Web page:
Improving Your Script’s Dialogue

Dialogue is one of the hardest things to write, and lucky for us screenwriters, it’s basically all we write. When I started my first script, I remember being terrified at this realization–I’m great at description, just let me do that! But in reality, the description is ultimately up to the director, so we should take full advantage of the one place writers do have control: the dialogue

I came across a couple of really interesting articles that may be useful for all the aspiring screenwriters out there  in helping to improve your script’s dialogue. The first is actually useful for any kind of writing, and it talks about redundancy. Eliminating redundancy in your script is essential–every word counts when you only have a set number of pages within which to tell your story, so why say the same thing twice? Check out the article here.

50 Redundant Phrases Writers Should Avoid
Mark Nichol @DailyWritingTips

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In conversation, it’s easy in the midst of spontaneous speech to succumb to verbosity and duplication. In writing, redundancy is less forgivable but fortunately easy to rectify.”

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And the second article is quite fun for even non-writers. I always thought it would be fun to write a show set in a prison, but I have zero knowledge of how people really talk on the inside. This article has 50 examples of prison slang to help you write realistic dialogue for a prison setting, or to just help you sound like a tough guy. Check it out here.

50 Prison Slang Words To Make You Sound Like a Tough Guy
Matt Sniak @ mental_floss

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We’ve been just a little bit obsessed with old timey and subcultural slang here at the Floss as of late, and today we’re going to mine one of the richest sources for weird slang and code-talk: criminals. Here are some choice bits of prison lingo we’ve gathered from slang dictionaries, true crime stories, prisoners’ memoirs, and correctional officers.”

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Adapting ‘The Hobbit’ for the Big Screen

As I mentioned briefly in my Top Ten Films of 2012 list, I really wanted The Hobbit to be great, and although it is certainly an enjoyable film, something about it just doesn’t seem quite right. Perhaps this is due to the fact that the book is essentially meant for children, and as such it is above all about adventure, not about some epic mission or battle between good and evil. In this way, it is episodic – it describes the various adventures Bilbo encounters on his journey instead of some grand overarching plot (although there is of course an end goal in mind). And of course, most obviously, the book is short. Much shorter than each of the installments of Lord of the Rings, which were each turned into one film, while this shorter work is being turned into three. There just simply isn’t enough to the story to make it to three 2.5- to 3-hour movies without it feeling a little strained. And it definitely did.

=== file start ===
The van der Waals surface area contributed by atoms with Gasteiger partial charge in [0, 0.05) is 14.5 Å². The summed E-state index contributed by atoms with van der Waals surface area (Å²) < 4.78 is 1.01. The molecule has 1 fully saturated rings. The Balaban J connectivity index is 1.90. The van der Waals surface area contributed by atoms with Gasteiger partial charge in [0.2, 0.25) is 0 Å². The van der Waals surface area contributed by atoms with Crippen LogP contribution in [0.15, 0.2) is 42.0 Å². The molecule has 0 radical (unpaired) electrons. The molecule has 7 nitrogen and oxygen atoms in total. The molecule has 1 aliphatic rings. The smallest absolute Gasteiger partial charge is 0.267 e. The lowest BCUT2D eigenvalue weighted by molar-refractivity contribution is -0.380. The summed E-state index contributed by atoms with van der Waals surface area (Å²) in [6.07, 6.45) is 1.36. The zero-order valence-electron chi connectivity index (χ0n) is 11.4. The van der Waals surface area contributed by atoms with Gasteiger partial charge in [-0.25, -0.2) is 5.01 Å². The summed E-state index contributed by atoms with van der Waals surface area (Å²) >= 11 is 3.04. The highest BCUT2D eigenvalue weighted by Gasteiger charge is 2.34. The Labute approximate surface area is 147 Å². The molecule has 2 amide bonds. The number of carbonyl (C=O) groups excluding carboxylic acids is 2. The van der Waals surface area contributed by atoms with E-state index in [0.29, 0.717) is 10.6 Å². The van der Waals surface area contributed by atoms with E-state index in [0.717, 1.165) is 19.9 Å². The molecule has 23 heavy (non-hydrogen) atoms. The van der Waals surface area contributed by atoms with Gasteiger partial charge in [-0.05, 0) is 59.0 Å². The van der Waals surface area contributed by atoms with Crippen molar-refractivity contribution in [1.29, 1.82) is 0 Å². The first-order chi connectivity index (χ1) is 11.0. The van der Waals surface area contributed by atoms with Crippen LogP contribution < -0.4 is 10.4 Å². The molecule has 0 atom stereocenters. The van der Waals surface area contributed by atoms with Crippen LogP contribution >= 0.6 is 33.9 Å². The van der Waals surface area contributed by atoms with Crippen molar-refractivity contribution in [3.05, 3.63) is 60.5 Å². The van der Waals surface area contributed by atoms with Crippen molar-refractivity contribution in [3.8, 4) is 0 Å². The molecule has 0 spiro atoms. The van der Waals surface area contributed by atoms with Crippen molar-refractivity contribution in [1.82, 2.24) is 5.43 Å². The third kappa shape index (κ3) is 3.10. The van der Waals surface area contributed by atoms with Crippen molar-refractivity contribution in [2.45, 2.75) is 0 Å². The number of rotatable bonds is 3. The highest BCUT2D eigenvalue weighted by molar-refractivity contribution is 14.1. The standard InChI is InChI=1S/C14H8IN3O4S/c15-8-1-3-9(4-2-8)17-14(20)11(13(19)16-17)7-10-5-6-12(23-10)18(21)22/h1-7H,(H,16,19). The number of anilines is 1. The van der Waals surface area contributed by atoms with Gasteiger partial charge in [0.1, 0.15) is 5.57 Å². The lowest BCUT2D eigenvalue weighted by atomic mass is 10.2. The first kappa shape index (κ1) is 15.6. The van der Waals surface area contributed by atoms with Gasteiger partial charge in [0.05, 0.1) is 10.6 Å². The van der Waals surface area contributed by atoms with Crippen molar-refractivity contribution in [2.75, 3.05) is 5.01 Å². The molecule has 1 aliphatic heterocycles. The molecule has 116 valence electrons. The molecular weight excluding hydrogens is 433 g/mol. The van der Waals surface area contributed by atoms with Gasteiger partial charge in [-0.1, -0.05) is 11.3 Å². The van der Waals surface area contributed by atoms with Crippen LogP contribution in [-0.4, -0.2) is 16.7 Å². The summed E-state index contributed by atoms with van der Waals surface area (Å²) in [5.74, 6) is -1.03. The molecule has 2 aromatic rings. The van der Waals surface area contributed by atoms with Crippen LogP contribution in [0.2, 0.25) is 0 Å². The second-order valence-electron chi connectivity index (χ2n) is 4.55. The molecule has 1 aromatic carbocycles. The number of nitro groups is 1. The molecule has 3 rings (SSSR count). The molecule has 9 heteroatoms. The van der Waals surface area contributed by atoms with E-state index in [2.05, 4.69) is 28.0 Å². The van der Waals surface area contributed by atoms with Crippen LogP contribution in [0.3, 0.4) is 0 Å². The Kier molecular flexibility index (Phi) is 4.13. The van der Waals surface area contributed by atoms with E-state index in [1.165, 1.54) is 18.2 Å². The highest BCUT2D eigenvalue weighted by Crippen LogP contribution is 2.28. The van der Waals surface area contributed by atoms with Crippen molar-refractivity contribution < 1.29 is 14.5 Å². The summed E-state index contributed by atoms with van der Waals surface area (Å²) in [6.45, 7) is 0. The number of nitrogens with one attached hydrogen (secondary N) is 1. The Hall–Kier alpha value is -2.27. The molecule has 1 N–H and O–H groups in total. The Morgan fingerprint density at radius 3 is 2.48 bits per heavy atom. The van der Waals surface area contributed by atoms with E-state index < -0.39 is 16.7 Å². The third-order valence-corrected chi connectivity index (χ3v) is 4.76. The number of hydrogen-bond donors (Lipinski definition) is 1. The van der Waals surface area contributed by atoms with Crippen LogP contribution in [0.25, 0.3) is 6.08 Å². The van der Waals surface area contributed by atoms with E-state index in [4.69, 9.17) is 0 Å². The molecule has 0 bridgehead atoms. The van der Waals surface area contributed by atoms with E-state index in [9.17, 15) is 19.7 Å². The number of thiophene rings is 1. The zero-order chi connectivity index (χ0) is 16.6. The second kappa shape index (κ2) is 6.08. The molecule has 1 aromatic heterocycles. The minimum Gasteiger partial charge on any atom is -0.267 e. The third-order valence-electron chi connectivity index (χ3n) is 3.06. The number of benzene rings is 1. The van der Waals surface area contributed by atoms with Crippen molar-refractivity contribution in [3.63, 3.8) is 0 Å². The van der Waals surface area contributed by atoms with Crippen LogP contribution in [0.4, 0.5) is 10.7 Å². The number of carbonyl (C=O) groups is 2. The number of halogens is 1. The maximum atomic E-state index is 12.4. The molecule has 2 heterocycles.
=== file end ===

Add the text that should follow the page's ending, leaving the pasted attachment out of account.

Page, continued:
Adapting works from one medium to another is extremely common right now, whether it involves literature, film, television, video games, etc. This is something that writers of all kind need to take note of. The struggles of cross-media adaptation are many, and usually directly related to the work and media forms at hand, but The Hobbit represents one example of a literature-to-film adaptation that doesn’t quite work in some ways.

Philippa Boyens, one of the screenwriters on both the Lord of the Rings trilogy and The Hobbit, discussed the struggles of adapting The Hobbit for the big screen in a recent interview. While admitting the difficulties involved in such a task, she defends the choices of the writers, producers, director, and studio. What do you think of her take?

Hobbit Week: A Conversation with Hobbit Screenwriter Philippa Boyens
Ethan Gilsdorf @ Wired

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If you have quibbles or major beefs about how The Hobbit was adapted for Peter Jackson’s movie trilogy, Philippa Boyens has answers.

The production has been surrounded in controversy, ever since it was announced that the 300-odd page novel by J.R.R. Tolkien would become not one film, but two. Then, in July, Jackson, Warner Brothers Pictures and MGM dropped the bomb that the adaptation would encompass three films. Many cried foul. Other cried greed.”

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